By mandeep singh
gulf daily news
|Vol XXXI|| NO. 306|| ||Tuesday || ||20th January 2008 |
EVERY Bahraini health centre will soon have its own specialised sickle cell anaemia clinic, it was revealed yesterday.
The announcement came after the GDN reported 30 patients were waiting in pain for specialist care at Salmaniya Medical Complex (SMC) on Sunday.
By yesterday, there was a backlog of 48 patients, most of whom were sickle cell anaemia patients with symptoms brought on by the cold weather and who were refusing to leave, according to chief of medical staff Dr Amin Al Sa'ati.
It is hoped the new clinics will mean faster care for patients and reduce demand for beds at the country's overburdened main hospital.
"Now all patients rush to the SMC, which is often swamped with patients," consultant
clinical geneticist and SMC genetic department head Dr Shaikha Al Arayyed said yesterday.
"This results in frayed tempers, a lack of beds and sometimes treatment."
She said this could be avoided if patients were only referred to SMC by health centres in the worst cases.
"In most case, it is only painkillers, sedation and rest and that can be done at the health centres," explained Dr Al Arayyed.
Dr Al Arayyed is also Health Ministry National Committee for Control of Hereditary Diseases co-ordinator and a member of the World Health Organisation's expert advisory panel on human genetics.
She also revealed that training for health
centre staff to manage such patients would begin shortly, having been finalised a week ago by the newly formed National Sickle Cell Anaemia Committee.
Meanwhile, the committee has ordered the formation of teams of doctors, nurses and psychiatrists to help patients cope with the disease.
"It has decided to provide special services to pregnant women suffering from sickle cell anaemia to ensure safe pregnancy and delivery, as well as the safety of newborns," said Dr Al Arayyed.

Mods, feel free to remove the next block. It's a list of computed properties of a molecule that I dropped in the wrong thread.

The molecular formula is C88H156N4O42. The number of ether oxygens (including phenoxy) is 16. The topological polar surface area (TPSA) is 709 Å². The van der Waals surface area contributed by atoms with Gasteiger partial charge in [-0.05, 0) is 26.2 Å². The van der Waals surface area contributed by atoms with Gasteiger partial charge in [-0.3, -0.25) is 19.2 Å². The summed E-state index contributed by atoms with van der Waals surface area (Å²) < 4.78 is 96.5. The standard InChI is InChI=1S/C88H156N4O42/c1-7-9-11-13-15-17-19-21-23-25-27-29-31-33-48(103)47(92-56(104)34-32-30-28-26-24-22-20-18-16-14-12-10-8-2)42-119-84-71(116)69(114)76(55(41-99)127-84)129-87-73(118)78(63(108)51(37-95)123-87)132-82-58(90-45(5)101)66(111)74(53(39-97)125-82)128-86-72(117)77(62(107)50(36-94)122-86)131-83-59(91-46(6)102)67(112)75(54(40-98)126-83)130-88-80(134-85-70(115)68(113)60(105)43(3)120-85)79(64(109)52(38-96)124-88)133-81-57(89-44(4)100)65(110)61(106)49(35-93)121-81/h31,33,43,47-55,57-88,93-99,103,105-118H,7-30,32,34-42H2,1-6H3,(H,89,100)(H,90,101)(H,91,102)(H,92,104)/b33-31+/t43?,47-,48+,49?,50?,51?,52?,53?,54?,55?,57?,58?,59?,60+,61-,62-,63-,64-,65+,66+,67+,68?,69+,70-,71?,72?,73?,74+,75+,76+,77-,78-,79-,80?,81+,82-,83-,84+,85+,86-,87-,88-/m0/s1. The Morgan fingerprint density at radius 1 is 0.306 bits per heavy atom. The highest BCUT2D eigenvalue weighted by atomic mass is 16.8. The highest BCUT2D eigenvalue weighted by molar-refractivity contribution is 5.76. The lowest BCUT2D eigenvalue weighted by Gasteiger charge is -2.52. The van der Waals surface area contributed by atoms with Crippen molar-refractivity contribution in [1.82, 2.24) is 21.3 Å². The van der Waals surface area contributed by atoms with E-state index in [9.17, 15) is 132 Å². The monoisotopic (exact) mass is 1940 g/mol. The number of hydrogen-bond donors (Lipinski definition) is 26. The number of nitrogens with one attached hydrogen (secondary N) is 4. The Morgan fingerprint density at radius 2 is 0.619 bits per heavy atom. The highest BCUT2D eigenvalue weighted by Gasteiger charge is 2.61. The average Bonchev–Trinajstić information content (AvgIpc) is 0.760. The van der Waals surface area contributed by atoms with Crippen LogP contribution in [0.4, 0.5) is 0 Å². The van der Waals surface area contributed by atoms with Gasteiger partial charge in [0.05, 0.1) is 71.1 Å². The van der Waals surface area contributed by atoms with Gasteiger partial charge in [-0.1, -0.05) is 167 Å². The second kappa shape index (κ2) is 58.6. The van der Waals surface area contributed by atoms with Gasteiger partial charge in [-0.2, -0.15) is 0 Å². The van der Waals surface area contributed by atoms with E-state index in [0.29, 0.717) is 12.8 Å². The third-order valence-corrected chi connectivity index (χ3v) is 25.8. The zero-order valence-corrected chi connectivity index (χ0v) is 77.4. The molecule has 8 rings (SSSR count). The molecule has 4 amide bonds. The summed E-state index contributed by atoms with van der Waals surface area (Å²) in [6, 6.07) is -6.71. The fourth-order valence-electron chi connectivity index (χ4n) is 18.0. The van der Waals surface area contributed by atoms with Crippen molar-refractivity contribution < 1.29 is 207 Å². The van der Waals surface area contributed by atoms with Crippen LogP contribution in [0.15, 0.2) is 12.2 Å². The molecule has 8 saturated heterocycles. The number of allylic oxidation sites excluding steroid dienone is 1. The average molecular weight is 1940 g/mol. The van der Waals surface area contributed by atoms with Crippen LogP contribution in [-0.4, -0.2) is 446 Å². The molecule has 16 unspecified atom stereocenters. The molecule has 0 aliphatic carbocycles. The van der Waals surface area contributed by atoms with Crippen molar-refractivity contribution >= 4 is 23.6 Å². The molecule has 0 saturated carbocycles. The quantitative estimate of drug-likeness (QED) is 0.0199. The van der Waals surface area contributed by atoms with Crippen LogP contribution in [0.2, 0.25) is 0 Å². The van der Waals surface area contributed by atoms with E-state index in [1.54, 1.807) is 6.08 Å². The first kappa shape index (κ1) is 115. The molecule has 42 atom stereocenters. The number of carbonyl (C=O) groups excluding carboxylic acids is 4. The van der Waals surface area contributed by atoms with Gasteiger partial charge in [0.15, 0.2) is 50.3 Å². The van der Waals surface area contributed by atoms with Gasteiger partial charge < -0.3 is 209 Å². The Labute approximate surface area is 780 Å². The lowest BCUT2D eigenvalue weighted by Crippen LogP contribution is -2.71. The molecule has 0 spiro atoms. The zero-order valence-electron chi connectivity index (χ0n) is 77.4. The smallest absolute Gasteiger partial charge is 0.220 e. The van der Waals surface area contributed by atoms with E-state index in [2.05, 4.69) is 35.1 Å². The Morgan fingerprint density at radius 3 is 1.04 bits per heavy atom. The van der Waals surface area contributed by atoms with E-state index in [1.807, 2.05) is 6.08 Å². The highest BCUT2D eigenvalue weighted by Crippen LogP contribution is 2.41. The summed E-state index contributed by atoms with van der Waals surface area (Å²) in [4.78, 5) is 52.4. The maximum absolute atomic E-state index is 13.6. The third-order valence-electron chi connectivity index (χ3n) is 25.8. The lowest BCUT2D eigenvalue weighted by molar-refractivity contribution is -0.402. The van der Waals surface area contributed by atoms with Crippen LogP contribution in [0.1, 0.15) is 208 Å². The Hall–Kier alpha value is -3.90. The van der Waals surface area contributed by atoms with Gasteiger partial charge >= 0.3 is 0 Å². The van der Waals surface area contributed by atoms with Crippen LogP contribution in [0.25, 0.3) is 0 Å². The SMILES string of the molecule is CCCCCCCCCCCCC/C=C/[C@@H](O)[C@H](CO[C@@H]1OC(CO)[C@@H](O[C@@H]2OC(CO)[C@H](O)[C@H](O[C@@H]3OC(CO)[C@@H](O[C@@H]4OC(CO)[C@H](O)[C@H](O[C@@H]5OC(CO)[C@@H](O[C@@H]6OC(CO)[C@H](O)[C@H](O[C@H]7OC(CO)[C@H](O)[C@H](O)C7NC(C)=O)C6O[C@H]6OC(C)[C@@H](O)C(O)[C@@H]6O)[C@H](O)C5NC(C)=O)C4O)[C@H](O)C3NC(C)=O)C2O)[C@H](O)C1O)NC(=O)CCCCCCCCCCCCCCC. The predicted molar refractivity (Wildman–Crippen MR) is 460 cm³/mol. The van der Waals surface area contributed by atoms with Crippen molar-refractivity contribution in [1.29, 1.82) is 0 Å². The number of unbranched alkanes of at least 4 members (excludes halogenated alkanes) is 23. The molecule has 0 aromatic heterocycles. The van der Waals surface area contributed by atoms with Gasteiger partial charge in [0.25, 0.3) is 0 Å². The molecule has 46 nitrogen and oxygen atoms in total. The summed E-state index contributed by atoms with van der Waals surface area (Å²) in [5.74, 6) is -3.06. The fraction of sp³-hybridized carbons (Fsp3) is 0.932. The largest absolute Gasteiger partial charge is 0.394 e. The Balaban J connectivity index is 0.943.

"Such patients will be closely
monitored by a team of doctors and nurses at SMC."
She said the panel was formed in line with the health minister's
directives to stop spread of the disease. It also includes a new health protocol for such patients.
"The number of inherited blood diseases has been declining since the implementation of pre-marital tests in 2004 and further decline is expected," she said.
The hereditary disease, which cannot be cured and can be extremely painful for sufferers, currently affects more than 18,000 Bahrainis, she told GDN.
Those born with it have abnormal haemoglobin molecules and is common due to the large number of marriages involving people from the same family - estimates suggest anywhere between 25 to 60 per cent of all Bahraini
marriages involve cousins.
Dr Al Arayyed's efforts to tackle the problem in Bahrain have resulted in her being invited to advise National Health Service (NHS) officials to tackle the problem in the UK, where she will help establish a screening programme for
sickle cell disease and thalassaemia.
A premarital blood-screening programme has already been set up in Bahrain.
She said, however, allegations that sickle cell patients had died at the SMC due to doctors' negligence were unfortunate.
"With prompt treatment, these allegations can be avoided," she said.
Late last year, the ministry announced the formation of a committee to probe the death of patient Hani Hassan Al Mayouf at SMC.
Family members alleged the 26-year-old man died due to the negligence of the hospital staff.
A seven-month pregnant woman also died in SMC last year.
Results of investigations into both cases are still awaited.
Bahrain Society for Sickle Cell Anaemia Patient Care Zakareya Ebrahim Alkadhem said yesterday that he expected sufferers to continue flocking to SMC throughout the winter, when the cold weather aggravates their condition.
"There has to be a long-term solution to this," he said.